Of all the available options, paying your balance in full is the best way to combat higher credit card interest rates. No matter how high your interest rate goes, you'll never pay interest because you never carry a balance.

 

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Comments 2

Wanderer on Friday, 08 March 2019 06:43

Good information that covers most of the questions people think of. Today, unlike one or two years ago when there were more Fixed Rates around and the Variable Rates spanned 4.9% to 13.9% a person could almost afford to revolve a credit card balance. Since the Federal Reserve found it necessary to increase interest rates, most Fixed Rate Cards were changed to Variable Rates. It appears now that Variable Rates are increasing to over 16.9% to well into the 20.9+% rates ... WOW! Way to high for floating balances! As the author mentioned, paying off credit card balances during the "grace period" is important so as to not incur interest. Note, the high interest rate eats into your monthly payment extending the time it takes to lower the unpaid balance since more of your payment is applied to the interest and less to the principal. While the lending institutions are smiling about the opportunity to charge more interest ... we as consumers may want to look at paying our credit card balances on a timely basis and cut the banks out of the interest. For the more adventure oriented card owners, take a look at credit unions as they often offer some good products with interest rates that are a tad more consumer affordable. Big banks are not the only show in town and after all it is your money!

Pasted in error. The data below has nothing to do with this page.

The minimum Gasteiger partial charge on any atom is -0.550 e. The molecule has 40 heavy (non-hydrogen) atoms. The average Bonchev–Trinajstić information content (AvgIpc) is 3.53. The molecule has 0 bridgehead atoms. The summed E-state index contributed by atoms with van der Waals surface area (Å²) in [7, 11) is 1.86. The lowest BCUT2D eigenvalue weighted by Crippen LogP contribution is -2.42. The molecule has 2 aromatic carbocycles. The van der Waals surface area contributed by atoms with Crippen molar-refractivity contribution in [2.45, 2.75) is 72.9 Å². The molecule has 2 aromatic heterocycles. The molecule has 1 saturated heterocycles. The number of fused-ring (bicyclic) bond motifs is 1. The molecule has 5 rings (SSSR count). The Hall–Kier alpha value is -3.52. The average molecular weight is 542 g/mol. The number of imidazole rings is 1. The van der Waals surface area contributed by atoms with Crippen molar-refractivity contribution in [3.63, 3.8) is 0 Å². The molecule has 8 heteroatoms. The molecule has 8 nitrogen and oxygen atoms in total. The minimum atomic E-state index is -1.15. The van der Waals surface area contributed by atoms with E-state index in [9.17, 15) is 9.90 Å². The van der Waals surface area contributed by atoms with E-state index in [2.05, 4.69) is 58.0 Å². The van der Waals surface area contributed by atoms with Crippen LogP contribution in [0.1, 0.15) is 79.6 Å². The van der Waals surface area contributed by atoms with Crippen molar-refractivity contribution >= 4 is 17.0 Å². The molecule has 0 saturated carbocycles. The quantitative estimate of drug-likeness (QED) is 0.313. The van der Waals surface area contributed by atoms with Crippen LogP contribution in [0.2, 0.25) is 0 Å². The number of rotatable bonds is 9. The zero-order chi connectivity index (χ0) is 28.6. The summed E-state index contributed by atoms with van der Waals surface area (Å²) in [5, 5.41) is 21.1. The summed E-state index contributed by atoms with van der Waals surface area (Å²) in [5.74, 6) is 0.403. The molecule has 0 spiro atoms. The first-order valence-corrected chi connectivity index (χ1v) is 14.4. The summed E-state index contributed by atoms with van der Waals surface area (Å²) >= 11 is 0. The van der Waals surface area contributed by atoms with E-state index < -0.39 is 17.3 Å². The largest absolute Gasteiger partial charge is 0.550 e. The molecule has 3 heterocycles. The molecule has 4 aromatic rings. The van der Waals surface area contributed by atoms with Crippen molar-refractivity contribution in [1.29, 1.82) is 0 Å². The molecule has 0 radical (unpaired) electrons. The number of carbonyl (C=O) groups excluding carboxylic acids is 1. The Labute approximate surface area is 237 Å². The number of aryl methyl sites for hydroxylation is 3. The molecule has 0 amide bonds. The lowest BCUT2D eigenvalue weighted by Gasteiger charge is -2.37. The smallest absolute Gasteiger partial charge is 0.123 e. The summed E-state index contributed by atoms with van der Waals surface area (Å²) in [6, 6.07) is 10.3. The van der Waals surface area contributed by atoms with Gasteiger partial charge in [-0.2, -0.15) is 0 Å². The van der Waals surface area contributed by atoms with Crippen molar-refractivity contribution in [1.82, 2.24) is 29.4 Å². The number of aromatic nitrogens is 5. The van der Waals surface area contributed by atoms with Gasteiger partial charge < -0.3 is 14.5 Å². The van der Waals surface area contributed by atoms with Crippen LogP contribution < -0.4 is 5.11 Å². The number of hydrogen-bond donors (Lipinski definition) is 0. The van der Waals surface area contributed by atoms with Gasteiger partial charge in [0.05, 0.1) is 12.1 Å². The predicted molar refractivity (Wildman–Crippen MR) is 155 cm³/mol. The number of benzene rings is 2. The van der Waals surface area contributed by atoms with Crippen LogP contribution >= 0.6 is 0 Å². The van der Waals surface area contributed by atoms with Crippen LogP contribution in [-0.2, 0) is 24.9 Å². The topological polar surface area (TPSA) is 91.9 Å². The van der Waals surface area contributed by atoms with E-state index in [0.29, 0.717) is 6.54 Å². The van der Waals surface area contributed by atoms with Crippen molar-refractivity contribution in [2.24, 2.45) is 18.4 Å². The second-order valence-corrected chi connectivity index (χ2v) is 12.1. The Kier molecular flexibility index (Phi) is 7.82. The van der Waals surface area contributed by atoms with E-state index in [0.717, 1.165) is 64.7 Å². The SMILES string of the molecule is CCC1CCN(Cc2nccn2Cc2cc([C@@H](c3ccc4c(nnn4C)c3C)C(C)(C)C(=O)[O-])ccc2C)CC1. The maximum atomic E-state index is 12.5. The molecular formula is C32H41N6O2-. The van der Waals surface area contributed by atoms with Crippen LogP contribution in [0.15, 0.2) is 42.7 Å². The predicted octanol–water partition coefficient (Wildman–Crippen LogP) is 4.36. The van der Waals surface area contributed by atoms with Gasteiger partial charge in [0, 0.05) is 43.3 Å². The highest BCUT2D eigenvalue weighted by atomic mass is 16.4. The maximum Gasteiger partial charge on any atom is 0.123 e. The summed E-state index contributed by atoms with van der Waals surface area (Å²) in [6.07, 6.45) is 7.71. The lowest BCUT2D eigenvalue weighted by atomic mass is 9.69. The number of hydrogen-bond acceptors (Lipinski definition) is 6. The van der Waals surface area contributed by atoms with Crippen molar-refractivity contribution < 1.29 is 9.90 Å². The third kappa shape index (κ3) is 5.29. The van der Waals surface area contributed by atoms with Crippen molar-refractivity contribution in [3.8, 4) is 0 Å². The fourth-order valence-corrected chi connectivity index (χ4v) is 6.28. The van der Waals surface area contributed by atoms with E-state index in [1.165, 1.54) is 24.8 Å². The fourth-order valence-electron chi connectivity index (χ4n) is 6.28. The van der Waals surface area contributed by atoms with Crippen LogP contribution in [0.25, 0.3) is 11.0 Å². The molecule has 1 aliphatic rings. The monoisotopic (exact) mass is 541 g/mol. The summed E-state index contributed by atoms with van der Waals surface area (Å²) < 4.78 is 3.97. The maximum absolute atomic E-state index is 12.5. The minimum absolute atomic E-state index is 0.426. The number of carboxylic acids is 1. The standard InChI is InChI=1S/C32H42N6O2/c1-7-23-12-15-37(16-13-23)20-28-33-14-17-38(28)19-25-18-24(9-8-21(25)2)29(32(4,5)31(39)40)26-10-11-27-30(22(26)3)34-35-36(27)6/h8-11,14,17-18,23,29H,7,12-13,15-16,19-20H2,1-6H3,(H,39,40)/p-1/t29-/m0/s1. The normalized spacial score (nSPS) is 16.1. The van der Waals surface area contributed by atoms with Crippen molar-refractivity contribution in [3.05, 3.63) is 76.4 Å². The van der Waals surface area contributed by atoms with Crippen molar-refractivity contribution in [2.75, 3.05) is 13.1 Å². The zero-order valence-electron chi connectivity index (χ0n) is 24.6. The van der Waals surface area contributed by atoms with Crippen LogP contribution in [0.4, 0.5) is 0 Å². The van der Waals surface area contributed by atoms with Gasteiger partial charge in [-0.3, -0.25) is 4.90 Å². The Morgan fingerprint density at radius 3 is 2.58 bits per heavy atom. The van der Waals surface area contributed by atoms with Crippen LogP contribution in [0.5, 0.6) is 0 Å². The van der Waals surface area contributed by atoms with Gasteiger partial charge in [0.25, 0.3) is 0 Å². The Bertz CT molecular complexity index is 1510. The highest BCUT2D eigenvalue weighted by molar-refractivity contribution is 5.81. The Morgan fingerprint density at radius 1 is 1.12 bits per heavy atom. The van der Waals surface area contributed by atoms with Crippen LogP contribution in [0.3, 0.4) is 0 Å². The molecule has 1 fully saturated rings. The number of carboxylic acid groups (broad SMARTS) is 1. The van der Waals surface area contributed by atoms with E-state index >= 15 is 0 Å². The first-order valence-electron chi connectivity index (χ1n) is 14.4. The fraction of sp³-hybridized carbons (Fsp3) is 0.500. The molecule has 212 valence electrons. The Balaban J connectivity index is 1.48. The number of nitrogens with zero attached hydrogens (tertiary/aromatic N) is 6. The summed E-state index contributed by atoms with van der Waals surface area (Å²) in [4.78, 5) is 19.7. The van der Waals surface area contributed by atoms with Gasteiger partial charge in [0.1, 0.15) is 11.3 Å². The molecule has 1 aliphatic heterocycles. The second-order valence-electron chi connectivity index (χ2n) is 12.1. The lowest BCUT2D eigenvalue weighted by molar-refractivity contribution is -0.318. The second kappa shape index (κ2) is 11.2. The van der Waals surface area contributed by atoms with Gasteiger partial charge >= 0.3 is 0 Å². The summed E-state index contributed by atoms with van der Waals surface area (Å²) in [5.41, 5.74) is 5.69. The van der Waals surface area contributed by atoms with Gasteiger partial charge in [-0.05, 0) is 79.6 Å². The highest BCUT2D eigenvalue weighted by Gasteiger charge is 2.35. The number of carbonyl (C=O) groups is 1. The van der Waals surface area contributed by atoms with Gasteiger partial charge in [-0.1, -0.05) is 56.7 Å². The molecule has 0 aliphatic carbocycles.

Good information that covers most of the questions people think of. Today, unlike one or two years ago when there were more Fixed Rates around and the Variable Rates spanned 4.9% to 13.9% a person could almost afford to revolve a credit card balance. Since the Federal Reserve found it necessary to increase interest rates, most Fixed Rate Cards were changed to Variable Rates. It appears now that Variable Rates are increasing to over 16.9% to well into the 20.9+% rates ... WOW! Way to high for floating balances! As the author mentioned, paying off credit card balances during the "grace period" is important so as to not incur interest. Note, the high interest rate eats into your monthly payment extending the time it takes to lower the unpaid balance since more of your payment is applied to the interest and less to the principal. While the lending institutions are smiling about the opportunity to charge more interest ... we as consumers may want to look at paying our credit card balances on a timely basis and cut the banks out of the interest. For the more adventure oriented card owners, take a look at credit unions as they often offer some good products with interest rates that are a tad more consumer affordable. Big banks are not the only show in town and after all it is your money!
Frank on Thursday, 21 March 2019 11:33

As I always like to push, you should be paying off your credit card in full every month. There are other alternatives to borrowing money that has lower interest rates. Avoid paying those at all costs!

As I always like to push, you should be paying off your credit card in full every month. There are other alternatives to borrowing money that has lower interest rates. Avoid paying those at all costs!
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Tuesday, 15 October 2019